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NASA's GRAIL mission will map the Moon's gravity


September 9, 2011

Using a precision formation-flying technique, the twin GRAIL spacecraft will map the moon'...

Using a precision formation-flying technique, the twin GRAIL spacecraft will map the moon's gravitational field, as depicted in this artist's rendering

Image Gallery (7 images)

After its planned launch this morning was canceled due to upper wind levels, a Delta II rocket carrying NASA's Gravity Recovery and Interior Laboratory (GRAIL) has been rescheduled to tomorrow morning. The GRAIL mission will incorporate two unmanned spacecraft - GRAIL-A and GRAIL-B - which will fly in formation over the Moon's surface, measuring variations in its gravity. Using this data, scientists hope to learn more about the Moon's thermal history, and how other rocky planets within the inner solar system developed.

Each of the spacecraft are about the size of a washing machine, and have a combined weight of just 1,600 pounds (726 kg). They will be riding side-by-side aboard the rocket, and will be deployed separately once it reaches orbit. GRAILs A and B should take three and a half months to reach the Moon, with A scheduled to arrive this New Year's Eve, and B following on New Year's Day of next year.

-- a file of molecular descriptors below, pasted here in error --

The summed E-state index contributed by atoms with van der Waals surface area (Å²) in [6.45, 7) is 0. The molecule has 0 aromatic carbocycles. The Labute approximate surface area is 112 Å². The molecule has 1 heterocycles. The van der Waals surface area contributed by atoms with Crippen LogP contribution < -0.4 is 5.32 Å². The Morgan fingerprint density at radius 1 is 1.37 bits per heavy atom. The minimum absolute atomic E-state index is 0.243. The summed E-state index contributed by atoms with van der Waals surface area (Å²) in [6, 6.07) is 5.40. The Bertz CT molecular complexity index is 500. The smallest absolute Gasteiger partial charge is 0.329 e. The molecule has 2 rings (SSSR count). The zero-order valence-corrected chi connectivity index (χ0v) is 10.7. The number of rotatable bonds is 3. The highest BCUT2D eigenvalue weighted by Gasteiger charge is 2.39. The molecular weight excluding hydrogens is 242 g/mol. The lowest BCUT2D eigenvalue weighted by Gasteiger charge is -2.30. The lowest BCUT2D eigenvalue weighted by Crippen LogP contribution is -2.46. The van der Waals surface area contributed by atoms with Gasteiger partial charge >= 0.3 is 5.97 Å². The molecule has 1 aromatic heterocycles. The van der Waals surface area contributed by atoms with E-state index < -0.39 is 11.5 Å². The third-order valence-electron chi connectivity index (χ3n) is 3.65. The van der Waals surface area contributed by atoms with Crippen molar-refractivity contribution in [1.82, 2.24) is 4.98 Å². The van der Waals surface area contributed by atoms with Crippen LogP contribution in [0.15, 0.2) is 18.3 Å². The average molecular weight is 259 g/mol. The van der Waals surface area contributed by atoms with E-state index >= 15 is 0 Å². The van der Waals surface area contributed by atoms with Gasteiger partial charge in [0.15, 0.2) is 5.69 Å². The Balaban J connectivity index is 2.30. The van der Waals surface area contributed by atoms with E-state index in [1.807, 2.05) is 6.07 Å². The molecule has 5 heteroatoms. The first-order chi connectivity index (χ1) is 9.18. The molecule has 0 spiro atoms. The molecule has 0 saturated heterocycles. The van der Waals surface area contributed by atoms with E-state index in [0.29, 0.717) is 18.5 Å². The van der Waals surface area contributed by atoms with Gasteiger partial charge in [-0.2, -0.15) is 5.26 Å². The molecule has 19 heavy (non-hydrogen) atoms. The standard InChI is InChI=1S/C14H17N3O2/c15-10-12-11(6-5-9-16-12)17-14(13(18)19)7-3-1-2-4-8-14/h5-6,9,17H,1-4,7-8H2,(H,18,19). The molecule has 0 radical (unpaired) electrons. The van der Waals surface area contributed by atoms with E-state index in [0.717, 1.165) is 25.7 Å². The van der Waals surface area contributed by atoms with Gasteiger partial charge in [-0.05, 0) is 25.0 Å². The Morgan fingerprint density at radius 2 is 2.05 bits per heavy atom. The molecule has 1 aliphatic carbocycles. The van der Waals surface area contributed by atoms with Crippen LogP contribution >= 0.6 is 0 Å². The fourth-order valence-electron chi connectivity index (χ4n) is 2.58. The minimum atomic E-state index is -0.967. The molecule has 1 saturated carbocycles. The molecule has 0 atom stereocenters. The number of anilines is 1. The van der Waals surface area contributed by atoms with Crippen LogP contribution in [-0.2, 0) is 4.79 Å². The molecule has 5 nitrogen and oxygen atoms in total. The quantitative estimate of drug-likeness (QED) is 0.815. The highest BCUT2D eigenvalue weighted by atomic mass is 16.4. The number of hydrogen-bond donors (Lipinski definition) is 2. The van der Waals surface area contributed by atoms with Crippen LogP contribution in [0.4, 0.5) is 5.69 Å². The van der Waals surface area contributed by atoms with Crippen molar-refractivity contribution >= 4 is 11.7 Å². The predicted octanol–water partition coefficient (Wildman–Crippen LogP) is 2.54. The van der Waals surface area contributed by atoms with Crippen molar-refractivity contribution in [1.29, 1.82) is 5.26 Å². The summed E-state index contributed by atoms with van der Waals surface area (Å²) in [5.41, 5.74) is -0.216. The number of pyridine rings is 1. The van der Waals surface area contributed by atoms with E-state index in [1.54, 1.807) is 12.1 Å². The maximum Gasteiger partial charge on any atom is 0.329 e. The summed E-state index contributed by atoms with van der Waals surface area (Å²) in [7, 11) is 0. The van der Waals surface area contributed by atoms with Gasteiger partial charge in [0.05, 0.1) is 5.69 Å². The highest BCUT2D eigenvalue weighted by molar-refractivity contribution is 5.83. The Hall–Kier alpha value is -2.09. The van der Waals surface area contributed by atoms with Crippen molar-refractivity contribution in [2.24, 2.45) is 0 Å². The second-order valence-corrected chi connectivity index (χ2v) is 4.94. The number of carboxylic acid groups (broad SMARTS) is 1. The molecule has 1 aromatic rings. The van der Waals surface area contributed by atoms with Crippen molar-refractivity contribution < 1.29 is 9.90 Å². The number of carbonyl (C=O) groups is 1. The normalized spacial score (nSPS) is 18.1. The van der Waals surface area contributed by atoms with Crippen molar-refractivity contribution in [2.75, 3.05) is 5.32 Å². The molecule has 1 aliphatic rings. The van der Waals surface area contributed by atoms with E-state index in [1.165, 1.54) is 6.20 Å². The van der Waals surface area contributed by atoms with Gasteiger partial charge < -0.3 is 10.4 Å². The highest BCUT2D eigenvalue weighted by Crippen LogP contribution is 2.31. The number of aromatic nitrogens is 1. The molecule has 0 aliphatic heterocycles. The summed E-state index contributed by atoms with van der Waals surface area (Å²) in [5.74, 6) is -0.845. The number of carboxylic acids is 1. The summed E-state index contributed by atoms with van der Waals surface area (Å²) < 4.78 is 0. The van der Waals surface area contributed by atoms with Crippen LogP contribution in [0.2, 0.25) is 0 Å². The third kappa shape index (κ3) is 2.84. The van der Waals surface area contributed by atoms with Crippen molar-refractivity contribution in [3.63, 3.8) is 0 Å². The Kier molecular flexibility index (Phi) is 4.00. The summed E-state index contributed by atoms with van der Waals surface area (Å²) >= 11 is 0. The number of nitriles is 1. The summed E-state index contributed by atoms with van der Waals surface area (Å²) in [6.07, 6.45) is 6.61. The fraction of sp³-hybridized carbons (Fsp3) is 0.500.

After spending five weeks establishing their lunar orbit, the two spacecraft will be maneuvered into formation, and the three month science phase of the mission will begin. During that time, the Moon will rotate three times beneath the orbiters, each 27-day rotation constituting one mapping cycle.

Technicians install lifting brackets prior to hoisting the 200-kilogram (440-pound) GRAIL-...

Each time the lead spacecraft encounters a gravitational mass, it will speed up and move forward. When the second spacecraft encounters that same mass, it will also speed up and catch back up with its counterpart. By comparing the differences in the distances between the two units, for each of the three mapping cycles, variations in the Moon's gravitational fields can be determined.

Middle school students will also have the chance to obtain photos of requested lunar targets, via GRAIL's onboard MoonKAM system.

All images courtesy NASA

About the Author
Ben Coxworth An experienced freelance writer, videographer and television producer, Ben's interest in all forms of innovation is particularly fanatical when it comes to human-powered transportation, film-making gear, environmentally-friendly technologies and anything that's designed to go underwater. He lives in Edmonton, Alberta, where he spends a lot of time going over the handlebars of his mountain bike, hanging out in off-leash parks, and wishing the Pacific Ocean wasn't so far away.   All articles by Ben Coxworth
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